Playing the citation game

One of my single-author, unfunded publications which isn’t indexed by PubMed and hasn’t been presented at any conferences is on track to become my most highly cited paper.

The fact that you can do impactful work outside of academia and without funding isn’t what I’d like to highlight here; it’s the fact that I knew before publishing this paper that it would be highly cited.

I previously blogged about how I knew people would just use my tool to make Kaplan plots, and looking at how the paper is being cited that assumption seems to be correct. In grad school I saw a lot of people using cBioPortal to make Kaplan plots, and I saw how many citations cBioPortal was getting, so I figured if there was a better tool for making Kaplan plots people would probably use and cite that instead.

That’s not to say I published the paper just because I wanted a highly cited paper. When I was in grad school I wasn’t happy with cBioPortal so I decided to see if I could do better, and once I did it made since to go ahead and publish it since it’s free for me to publish at PeerJ.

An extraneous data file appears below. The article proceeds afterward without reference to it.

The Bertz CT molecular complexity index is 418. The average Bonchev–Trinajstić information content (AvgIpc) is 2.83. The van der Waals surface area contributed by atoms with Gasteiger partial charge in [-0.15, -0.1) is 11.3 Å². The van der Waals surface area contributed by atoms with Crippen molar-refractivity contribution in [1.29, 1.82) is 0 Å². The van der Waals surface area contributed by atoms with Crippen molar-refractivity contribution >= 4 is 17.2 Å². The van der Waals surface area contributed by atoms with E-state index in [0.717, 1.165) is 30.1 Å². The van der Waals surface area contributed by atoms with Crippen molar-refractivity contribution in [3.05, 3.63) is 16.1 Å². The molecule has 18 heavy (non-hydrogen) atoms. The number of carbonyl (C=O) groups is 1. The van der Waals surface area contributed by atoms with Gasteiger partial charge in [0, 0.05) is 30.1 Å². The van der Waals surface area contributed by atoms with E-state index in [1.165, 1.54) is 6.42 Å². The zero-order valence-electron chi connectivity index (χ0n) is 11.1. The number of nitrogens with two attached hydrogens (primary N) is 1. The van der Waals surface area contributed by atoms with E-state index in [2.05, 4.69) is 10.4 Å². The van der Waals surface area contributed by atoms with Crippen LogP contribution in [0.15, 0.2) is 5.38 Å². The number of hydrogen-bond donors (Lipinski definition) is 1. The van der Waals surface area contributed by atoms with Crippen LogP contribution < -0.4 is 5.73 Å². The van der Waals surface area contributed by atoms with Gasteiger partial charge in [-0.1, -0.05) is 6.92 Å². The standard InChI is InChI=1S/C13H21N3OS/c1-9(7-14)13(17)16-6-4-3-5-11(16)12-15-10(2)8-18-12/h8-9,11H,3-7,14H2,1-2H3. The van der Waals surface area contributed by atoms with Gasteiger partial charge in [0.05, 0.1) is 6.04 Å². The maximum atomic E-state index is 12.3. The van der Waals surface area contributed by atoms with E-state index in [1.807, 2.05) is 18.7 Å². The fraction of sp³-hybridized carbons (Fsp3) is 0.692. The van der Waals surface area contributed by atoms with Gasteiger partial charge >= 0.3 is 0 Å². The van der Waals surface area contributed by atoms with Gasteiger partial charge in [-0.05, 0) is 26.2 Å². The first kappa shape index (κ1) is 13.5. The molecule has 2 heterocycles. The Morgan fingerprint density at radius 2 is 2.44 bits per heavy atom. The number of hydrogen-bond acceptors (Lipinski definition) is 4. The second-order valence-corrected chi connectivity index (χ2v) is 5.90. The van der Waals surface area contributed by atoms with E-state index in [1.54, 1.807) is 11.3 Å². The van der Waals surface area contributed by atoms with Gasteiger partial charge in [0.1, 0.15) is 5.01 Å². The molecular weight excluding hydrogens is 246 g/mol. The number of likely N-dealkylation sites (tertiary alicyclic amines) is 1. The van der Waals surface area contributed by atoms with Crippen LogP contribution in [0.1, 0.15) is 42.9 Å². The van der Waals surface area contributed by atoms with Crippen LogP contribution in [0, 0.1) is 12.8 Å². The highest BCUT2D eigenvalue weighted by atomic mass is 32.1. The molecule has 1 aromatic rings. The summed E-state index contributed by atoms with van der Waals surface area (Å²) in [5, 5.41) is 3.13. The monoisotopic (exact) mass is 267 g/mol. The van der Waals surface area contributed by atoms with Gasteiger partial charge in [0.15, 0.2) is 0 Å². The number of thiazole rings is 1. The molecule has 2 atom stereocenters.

And although most people don’t seem to be using OncoLnc in a useful way, you can’t let your concerns about how some people will use your work prevent you from making advances. For example, OncoLnc seems to have influenced this new portal, and some people use OncoLnc to check their data analyses.

I previously ranted about citation counts, and I think it’s damning that you can predict whether a paper will be highly cited even before you start the project. If your goal was to only publish papers you thought would get cited you could totally do that, and then probably become an endowed professor *cough* Wansink *cough*.

Creator of PrePubMed and OncoLnc

Creator of PrePubMed and OncoLnc